Applying tax to polluting activity internalizes the cost that otherwise would be borne by society, providing an incentive to both companies to reduce polluting activity and to consumers to switch away from consuming polluting goods and services. By putting a cost on polluting activity, green taxes provide a price signal that encourages investment in green technology and products. Tax policy can also be used to provide incentives for green investment, for example in the form of credits and deductions.
It has been estimated that an investment of around US$4bn per year into the clean energy sector alone will be needed in order to ensure that the world becomes carbon neutral by 2050. Such funding is unlikely to be provided solely by governments, meaning private investment is required. There are, however, a number of barriers to ensuring private capital is invested either in new technologies or in certain parts of the world, particularly in developing countries. Tax is only one of these barriers, and unlikely to be the major one, but tax holds an important role in facilitating investment.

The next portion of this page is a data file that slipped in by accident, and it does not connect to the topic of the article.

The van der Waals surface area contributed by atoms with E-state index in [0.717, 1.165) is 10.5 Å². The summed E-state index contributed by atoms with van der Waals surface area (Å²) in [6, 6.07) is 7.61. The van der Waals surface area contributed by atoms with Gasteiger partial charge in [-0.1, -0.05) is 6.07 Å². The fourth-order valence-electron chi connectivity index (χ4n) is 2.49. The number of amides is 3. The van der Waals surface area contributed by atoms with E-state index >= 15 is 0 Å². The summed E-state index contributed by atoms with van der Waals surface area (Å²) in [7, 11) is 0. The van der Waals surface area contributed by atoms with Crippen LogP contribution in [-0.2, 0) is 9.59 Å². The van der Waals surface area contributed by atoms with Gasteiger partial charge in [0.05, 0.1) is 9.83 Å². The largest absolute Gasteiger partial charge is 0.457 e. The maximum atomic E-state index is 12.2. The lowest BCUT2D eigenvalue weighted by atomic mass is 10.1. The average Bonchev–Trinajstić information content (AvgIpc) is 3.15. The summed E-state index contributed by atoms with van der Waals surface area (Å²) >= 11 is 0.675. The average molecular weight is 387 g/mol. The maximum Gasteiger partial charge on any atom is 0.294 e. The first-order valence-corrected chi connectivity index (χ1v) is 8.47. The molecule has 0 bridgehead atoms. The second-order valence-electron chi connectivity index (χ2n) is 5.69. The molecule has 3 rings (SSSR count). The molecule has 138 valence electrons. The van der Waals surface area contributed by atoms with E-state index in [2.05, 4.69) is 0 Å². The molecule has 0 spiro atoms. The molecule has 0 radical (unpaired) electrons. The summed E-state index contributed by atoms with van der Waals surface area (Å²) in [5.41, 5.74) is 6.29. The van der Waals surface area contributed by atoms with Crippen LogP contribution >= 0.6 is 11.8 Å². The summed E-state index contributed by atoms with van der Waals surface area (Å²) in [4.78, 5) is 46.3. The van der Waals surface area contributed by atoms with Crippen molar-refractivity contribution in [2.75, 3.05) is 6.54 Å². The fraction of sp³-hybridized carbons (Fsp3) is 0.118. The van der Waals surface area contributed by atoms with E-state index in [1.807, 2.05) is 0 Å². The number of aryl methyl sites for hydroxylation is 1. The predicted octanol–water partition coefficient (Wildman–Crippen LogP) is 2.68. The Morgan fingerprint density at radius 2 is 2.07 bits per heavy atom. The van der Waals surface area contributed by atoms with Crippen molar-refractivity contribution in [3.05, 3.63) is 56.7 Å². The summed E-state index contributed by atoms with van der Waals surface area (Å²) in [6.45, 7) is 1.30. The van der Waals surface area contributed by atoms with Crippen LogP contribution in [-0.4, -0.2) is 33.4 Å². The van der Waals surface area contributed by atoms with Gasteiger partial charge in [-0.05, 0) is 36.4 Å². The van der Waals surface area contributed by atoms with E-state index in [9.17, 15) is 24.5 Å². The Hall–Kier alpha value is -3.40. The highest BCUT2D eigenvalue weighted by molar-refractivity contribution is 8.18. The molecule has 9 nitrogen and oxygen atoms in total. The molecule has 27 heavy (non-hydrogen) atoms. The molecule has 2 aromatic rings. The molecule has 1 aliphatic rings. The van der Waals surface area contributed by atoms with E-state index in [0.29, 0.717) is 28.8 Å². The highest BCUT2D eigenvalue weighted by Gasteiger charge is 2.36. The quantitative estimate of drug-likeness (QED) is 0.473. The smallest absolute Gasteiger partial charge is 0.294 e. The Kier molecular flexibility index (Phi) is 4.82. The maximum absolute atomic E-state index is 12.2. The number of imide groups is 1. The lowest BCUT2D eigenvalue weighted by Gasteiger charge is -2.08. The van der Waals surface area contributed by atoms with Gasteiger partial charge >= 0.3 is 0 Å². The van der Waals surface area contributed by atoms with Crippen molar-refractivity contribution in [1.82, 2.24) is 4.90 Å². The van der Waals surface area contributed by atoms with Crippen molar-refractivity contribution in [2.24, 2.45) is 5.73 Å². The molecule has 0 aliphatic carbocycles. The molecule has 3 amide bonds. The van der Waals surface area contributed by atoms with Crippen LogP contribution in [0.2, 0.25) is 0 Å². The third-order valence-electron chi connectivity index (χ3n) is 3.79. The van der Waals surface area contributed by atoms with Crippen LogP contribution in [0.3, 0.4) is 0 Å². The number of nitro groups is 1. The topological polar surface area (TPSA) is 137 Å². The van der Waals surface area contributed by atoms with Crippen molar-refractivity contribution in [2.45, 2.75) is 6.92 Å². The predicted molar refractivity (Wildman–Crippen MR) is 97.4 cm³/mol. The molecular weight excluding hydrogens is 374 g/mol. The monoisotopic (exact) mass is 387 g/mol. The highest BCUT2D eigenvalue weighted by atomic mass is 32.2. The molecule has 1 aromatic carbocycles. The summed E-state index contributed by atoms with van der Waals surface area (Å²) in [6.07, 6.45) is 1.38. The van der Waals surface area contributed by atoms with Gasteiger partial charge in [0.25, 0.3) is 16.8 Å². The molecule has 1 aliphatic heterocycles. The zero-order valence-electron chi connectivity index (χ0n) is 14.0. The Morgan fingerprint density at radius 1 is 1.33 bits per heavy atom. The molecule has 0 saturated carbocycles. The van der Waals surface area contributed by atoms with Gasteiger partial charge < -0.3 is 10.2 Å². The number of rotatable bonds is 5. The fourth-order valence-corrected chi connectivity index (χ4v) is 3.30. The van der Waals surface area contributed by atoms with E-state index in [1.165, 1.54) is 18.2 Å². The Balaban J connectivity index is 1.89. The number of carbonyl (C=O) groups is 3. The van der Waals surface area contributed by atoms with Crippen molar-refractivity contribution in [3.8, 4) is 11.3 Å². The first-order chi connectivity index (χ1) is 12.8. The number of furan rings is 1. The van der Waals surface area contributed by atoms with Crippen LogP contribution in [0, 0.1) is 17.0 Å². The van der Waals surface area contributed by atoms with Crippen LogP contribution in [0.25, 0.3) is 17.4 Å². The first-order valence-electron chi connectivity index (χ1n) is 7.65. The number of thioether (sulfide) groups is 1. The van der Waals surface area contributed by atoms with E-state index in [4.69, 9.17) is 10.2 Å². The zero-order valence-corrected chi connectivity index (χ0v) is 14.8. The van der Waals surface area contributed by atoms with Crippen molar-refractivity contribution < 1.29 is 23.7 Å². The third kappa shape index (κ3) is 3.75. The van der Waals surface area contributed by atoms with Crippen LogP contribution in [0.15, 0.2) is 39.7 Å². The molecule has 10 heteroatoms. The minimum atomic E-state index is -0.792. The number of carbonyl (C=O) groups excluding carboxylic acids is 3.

As responsible investment becomes increasingly attractive, we continue to look at the role tax plays in ESG through KPMG’s Global Responsible Tax Program.
Themes in this section include:
- How can tax policy drive investment into a green recovery?
- Potential designs for a carbon border adjustment mechanism
- The compatibility of a carbon border adjustment mechanism with World Trade Organisation rules